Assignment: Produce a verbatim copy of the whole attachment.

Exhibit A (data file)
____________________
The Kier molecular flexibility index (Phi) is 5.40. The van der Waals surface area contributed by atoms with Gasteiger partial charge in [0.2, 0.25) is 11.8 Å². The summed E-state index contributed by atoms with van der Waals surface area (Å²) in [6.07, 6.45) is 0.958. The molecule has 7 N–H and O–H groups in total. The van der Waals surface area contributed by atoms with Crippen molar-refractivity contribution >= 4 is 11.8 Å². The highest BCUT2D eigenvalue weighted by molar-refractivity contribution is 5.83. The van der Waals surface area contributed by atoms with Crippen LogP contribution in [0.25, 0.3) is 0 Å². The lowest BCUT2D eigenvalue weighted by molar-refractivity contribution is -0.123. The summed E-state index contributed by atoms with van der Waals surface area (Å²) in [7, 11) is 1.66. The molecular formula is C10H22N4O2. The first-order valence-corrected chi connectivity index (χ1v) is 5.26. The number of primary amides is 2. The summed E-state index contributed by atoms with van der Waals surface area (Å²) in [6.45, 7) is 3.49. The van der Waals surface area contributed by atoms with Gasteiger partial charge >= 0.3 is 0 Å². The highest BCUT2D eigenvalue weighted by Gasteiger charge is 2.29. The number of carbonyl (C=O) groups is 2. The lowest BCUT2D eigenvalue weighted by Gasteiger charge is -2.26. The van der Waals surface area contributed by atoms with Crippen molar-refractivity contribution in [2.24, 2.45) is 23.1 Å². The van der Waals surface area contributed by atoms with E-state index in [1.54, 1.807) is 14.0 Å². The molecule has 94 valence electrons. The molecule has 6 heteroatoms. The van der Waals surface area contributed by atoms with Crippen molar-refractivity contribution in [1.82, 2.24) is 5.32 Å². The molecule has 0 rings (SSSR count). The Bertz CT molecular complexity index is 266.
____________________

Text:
The Kier molecular flexibility index (Phi) is 5.40. The van der Waals surface area contributed by atoms with Gasteiger partial charge in [0.2, 0.25) is 11.8 Å². The summed E-state index contributed by atoms with van der Waals surface area (Å²) in [6.07, 6.45) is 0.958. The molecule has 7 N–H and O–H groups in total. The van der Waals surface area contributed by atoms with Crippen molar-refractivity contribution >= 4 is 11.8 Å². The highest BCUT2D eigenvalue weighted by molar-refractivity contribution is 5.83. The van der Waals surface area contributed by atoms with Crippen LogP contribution in [0.25, 0.3) is 0 Å². The lowest BCUT2D eigenvalue weighted by molar-refractivity contribution is -0.123. The summed E-state index contributed by atoms with van der Waals surface area (Å²) in [7, 11) is 1.66. The molecular formula is C10H22N4O2. The first-order valence-corrected chi connectivity index (χ1v) is 5.26. The number of primary amides is 2. The summed E-state index contributed by atoms with van der Waals surface area (Å²) in [6.45, 7) is 3.49. The van der Waals surface area contributed by atoms with Gasteiger partial charge >= 0.3 is 0 Å². The highest BCUT2D eigenvalue weighted by Gasteiger charge is 2.29. The number of carbonyl (C=O) groups is 2. The lowest BCUT2D eigenvalue weighted by Gasteiger charge is -2.26. The van der Waals surface area contributed by atoms with Crippen molar-refractivity contribution in [2.24, 2.45) is 23.1 Å². The van der Waals surface area contributed by atoms with E-state index in [1.54, 1.807) is 14.0 Å². The molecule has 94 valence electrons. The molecule has 6 heteroatoms. The van der Waals surface area contributed by atoms with Crippen molar-refractivity contribution in [1.82, 2.24) is 5.32 Å². The molecule has 0 rings (SSSR count). The Bertz CT molecular complexity index is 266.